While there is a debate about the purposes of interpretation of a museums collection, there has been a consistent mission to protect. Much care and expense is invested in efforts to retard decomposition in aging documents, artworks. All museums display objects that are important to a culture, as historian Steven Conn writes, To see the thing itself, with ones own eyes and in a public place, surrounded by other people having some version of the same experience can be enchanting. Museum purposes vary from institution to institution, some favor education over conservation, or vice versa. For example, in the 1970s, the Canada Science and Technology Museum favored education over preservation of their objects and they displayed objects as well as their functions. One exhibit featured a printing press that a staff member used for visitors to create museum memorabilia
Architecture of Albania
The Architecture of Albania is influenced by Illyrian, Roman and Italian architecture, while preserving distinct Albanian features such as the Albanian house. The beginnings of architecture in Albania date to the middle Neolithic Age with the discovery of prehistoric dwellings in Dunavec and they were built on a wooden platform that rested on stakes stuck vertically into the soil. Prehistoric dwellings in Albania consist of three types, houses enclosed either completely on the ground or half underground, both found in Cakran near Fier, and houses constructed above ground. From the 5th century BC, the Roman colonies of Apollonia and Dyrrachium flourished, while a number of Illyrian cities emerged such as Byllis, Dimali and they were built on top of the highest hills surrounded by heavily fortified walls. Social structures were constructed such as the Durrës Colosseum, the temples of Apollonia, Orik and various promenades, theaters. Between the 1st and 5th centuries AD, the walls of Dyrrah were reinforced with three layers, a hypodrome was constructed, while run off and sanitation systems were perfected.
Meanwhile, additional structures were added to the centre of Apollonia such as an odeon, the period marks the construction of thermal baths that were of social importance as places of gathering. One of the early Christian structures is the Basilica, the largest of its kind in Albania is that of Butrint, located in the south-eastern part of the ancient city. In the 5th and 6th centuries, the central plan-based Baptiseri of Butrint emerges, during the Middle Ages, a variety of architecture styles developed in the form of dwelling, defense and engineering structures. However, some inherited historic structures were damaged by invading Ottoman forces, in the 13th and 14th centuries, the consolidation of the Albanian feudal principalities gave rise to Varosha, or neighborhoods outside city walls. Examples of such developments are the Arberesh principalities centred in Petrele, Kruje, in the 15th century, close attention was given to protective structures such as the castle fortifications of Lezha, Devoll and Shkodra.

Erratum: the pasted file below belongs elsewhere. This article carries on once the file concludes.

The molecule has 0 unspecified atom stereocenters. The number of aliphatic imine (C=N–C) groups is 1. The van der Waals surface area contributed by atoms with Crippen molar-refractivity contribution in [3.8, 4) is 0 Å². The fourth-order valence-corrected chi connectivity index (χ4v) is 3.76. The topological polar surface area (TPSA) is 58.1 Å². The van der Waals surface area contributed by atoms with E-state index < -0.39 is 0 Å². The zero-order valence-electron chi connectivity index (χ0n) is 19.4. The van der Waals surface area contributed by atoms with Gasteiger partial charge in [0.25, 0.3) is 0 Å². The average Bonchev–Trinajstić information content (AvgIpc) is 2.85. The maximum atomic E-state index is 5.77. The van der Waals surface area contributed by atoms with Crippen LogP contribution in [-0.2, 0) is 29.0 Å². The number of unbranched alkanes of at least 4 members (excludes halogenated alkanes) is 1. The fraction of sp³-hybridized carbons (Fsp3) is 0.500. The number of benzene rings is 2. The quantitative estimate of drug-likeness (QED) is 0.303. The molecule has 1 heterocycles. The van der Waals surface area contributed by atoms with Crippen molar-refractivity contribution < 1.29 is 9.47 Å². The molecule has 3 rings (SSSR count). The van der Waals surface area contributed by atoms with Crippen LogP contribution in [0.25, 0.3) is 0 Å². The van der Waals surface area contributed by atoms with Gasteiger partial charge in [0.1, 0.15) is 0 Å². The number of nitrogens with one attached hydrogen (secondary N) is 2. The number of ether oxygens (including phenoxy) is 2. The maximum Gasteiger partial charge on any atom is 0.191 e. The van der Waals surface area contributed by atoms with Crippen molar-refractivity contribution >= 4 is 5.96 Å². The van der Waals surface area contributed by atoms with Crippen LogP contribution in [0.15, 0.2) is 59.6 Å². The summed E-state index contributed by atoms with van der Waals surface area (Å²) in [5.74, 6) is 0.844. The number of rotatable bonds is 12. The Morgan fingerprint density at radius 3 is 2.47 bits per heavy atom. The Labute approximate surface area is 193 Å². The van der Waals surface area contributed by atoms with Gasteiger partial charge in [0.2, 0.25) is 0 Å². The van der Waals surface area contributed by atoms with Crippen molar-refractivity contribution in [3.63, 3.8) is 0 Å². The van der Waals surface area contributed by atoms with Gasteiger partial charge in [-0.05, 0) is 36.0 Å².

More reconstructions took place in strategic points such as the Castle of Elbasan, Preza and Vlora and it is important to note that Ali Pashe Tepelena embarked on a major castle building campaign throughout Epirus. During the medieval period, mosques in Albania fell into two categories, those covered with a dome, and those with a covered hall. The latter were immediately adopted following the Ottoman invasion, by transforming the existing churches of Shkodra, Berat, for instance, the Lead Mosque built by Mustafa Pasha Bushati in Shkodra resembles a typical Istanbul mosque. On the other hand, Christian religious structures inherited many features from their palaeochristian predecessors, between the 16th and 19th centuries, a series of small structures for Christian with simple layouts were built like the Voskopoja basilica, Ardenica Monastery, and Church of St. Nicholas in Voskopoja. The latter is one of the most valuable architectonic monuments in Albania and its interior walls are covered with paintings by the renowned painter David Selenica, and by brothers Constantine and Athanasios Zografi.
During the 18th century, the city silhouette in Albania began to include places of worship and these, together with other social structures such as thermal baths and medrese further enriched the city centre and its neighborhoods. In the 19th century, the bazaar emerges as a production and exchange centre, while the city expands beyond the castle, during this period and Korca become important commerce and skilled crafts centres